Police in Sudan have "attacked" demonstrators with tear gas and rubber bullets, according to a rights group.
The protesters were leaving mosques for weekly Friday anti-regime regime protests that were ignited three weeks ago by rising inflation, when a witness said volleys of teargas were fired at them.
Security presence in neighbourhoods around Khartoum's centre has grown heavier in recent weeks.
"Still large numbers of police forces are surrounding the central mosques," said an official of the Organisation for Defence of Rights and Freedoms, representing political, media, trade union and other activists promoting human rights.
"It seems rubber bullets and tear gas were used," he said, adding that information was still preliminary.
The official with the rights group said there had been arrests.
Surrounding the mosque
One of the mosques targeted was that of the opposition Umma party in Khartoum's twin city of Omdurman, said the official, asking not to be named.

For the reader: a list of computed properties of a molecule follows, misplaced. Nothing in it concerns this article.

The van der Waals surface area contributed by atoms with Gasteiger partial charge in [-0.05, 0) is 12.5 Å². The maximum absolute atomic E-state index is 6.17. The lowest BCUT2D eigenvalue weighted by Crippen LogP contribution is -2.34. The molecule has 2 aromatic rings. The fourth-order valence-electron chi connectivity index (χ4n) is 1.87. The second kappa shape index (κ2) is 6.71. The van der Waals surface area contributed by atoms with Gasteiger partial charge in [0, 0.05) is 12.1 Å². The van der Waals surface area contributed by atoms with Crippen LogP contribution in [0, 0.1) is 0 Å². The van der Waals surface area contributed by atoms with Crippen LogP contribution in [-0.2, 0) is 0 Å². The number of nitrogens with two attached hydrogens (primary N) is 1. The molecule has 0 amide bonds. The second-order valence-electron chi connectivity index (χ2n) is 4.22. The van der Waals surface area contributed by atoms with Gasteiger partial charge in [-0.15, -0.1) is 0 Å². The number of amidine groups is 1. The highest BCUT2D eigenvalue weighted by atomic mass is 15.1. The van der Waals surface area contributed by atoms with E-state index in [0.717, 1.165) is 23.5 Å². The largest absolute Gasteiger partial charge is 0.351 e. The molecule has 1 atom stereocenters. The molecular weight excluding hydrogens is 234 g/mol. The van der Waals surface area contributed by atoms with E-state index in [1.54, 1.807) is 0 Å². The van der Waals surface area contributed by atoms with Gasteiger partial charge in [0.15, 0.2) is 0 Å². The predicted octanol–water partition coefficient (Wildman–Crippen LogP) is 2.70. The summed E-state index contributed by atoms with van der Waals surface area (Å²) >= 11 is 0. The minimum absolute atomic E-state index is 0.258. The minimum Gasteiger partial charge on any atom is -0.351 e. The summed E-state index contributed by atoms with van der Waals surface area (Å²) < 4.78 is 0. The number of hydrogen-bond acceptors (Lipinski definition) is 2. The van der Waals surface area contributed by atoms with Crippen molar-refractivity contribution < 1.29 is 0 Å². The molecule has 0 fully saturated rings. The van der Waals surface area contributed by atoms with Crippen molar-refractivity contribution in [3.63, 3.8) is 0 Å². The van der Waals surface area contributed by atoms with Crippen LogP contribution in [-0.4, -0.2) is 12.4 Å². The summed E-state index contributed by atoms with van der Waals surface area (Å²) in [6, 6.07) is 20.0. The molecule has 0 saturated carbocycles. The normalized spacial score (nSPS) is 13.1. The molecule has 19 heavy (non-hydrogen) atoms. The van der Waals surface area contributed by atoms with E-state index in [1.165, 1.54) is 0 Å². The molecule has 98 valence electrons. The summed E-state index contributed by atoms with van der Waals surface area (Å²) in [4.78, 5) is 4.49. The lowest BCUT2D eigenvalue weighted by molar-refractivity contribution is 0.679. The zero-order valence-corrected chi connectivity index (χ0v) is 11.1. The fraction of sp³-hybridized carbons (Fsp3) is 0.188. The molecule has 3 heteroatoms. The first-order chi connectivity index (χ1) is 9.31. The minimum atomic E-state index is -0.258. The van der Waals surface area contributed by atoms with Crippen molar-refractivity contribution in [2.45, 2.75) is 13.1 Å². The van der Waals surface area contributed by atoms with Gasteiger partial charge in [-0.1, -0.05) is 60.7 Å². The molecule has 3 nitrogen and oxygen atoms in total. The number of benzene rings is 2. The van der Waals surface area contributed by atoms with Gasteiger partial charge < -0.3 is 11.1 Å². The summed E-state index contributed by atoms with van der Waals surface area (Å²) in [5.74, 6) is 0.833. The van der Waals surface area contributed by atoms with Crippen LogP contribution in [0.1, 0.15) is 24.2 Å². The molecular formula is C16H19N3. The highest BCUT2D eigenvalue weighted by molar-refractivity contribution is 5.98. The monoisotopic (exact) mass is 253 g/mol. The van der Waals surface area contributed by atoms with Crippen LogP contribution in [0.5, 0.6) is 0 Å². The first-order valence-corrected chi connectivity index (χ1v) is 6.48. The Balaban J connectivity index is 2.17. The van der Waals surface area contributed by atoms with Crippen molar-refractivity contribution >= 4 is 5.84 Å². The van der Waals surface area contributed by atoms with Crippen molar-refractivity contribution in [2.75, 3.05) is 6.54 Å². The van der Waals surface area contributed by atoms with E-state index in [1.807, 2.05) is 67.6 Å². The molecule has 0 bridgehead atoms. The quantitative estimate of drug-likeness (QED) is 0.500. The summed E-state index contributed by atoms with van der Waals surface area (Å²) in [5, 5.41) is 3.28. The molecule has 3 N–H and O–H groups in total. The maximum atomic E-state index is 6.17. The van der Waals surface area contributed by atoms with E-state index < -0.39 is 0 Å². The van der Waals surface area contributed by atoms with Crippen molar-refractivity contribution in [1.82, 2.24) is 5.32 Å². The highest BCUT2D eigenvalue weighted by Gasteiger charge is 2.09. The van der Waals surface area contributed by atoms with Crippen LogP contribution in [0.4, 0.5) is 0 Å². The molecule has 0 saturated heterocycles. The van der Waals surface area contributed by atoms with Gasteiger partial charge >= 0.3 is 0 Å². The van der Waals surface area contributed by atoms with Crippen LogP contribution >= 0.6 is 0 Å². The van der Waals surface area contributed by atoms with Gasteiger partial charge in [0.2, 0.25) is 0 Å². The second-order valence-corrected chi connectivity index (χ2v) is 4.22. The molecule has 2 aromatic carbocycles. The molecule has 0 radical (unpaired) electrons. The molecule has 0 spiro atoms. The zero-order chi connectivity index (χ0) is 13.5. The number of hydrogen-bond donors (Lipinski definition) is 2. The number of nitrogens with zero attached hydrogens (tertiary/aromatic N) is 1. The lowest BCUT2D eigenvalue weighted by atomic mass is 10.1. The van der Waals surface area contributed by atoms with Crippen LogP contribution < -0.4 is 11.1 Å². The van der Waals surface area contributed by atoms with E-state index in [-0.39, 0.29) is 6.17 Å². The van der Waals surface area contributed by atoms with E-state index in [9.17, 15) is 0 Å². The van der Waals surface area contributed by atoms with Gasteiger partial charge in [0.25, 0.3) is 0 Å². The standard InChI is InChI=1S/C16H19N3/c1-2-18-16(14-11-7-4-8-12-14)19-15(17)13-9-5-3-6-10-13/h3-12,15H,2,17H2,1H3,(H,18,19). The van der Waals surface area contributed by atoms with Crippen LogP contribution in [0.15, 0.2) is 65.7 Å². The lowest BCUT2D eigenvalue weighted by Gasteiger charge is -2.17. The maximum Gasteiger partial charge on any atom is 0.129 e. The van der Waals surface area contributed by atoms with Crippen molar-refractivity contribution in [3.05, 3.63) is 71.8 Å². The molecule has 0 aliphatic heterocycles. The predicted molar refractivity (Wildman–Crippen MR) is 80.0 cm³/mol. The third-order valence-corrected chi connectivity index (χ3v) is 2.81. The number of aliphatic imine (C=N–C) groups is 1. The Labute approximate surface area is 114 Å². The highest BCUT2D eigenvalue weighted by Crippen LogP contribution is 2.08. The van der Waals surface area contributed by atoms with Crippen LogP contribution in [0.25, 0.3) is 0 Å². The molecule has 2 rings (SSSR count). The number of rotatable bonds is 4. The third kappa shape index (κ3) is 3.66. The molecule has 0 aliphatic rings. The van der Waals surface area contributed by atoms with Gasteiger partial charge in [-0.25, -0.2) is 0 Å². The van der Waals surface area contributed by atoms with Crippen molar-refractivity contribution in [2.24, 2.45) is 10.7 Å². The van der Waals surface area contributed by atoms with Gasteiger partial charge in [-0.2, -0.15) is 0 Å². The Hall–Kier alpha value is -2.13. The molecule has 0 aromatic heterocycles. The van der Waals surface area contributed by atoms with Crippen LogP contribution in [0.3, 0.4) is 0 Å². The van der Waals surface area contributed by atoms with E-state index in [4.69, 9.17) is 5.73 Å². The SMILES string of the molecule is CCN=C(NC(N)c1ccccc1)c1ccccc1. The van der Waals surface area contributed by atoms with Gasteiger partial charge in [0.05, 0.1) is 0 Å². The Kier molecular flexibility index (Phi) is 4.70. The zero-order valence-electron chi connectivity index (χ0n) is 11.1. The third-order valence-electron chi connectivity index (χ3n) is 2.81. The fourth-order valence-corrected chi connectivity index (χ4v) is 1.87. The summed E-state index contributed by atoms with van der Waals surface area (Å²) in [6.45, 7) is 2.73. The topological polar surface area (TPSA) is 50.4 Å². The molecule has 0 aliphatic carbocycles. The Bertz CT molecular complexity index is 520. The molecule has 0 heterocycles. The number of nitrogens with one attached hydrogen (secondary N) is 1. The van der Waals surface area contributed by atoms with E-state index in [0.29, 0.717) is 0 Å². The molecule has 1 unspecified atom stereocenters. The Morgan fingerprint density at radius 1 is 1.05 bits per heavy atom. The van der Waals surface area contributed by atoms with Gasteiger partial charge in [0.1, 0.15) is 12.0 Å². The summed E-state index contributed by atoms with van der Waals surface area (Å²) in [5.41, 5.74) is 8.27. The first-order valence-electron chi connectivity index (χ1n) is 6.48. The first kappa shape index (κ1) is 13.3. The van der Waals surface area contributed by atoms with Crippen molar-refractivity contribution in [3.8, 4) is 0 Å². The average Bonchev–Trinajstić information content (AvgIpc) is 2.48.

"They had barely begun chanting for a minute. From the moment they left the mosque, the police fired teargas," one witness said. "They have now escaped inside and the police are surrounding the mosque's courtyard."
At the Sayyid Ali mosque in the Khartoum suburb of Bahri, protesters were also forced back inside after police fired teargas as soon as they left to demonstrate.
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Police spokesman As-Sir Ahmed Omar said there had been a "limited protest which police contained without any losses".
Friday's demonstrations came two days after mainstream opposition political parties united ranks and officially announced the start of a peaceful campaign to overthrow the 23-year-old government of Omar al-Bashir.
The parties signed a political charter on Wednesday, which would govern an interim period in a post-Bashir Sudan.
Protests against high food prices began on June 16 at the University of Khartoum.
After Bashir announced austerity measures, including tax hikes and an end to cheap fuel, demonstrations spread to include a cross-section of people around the capital and in other parts of Sudan.
Friday has become the focus of the demonstrations, which initially occurred with groups of 100 or 200 people daily burning tyres, throwing stones and blocking roads in a call for regime change sparked by high inflation.
Hundreds of people have been arrested and detained, and one journalist has been deported, Sudanese activists say.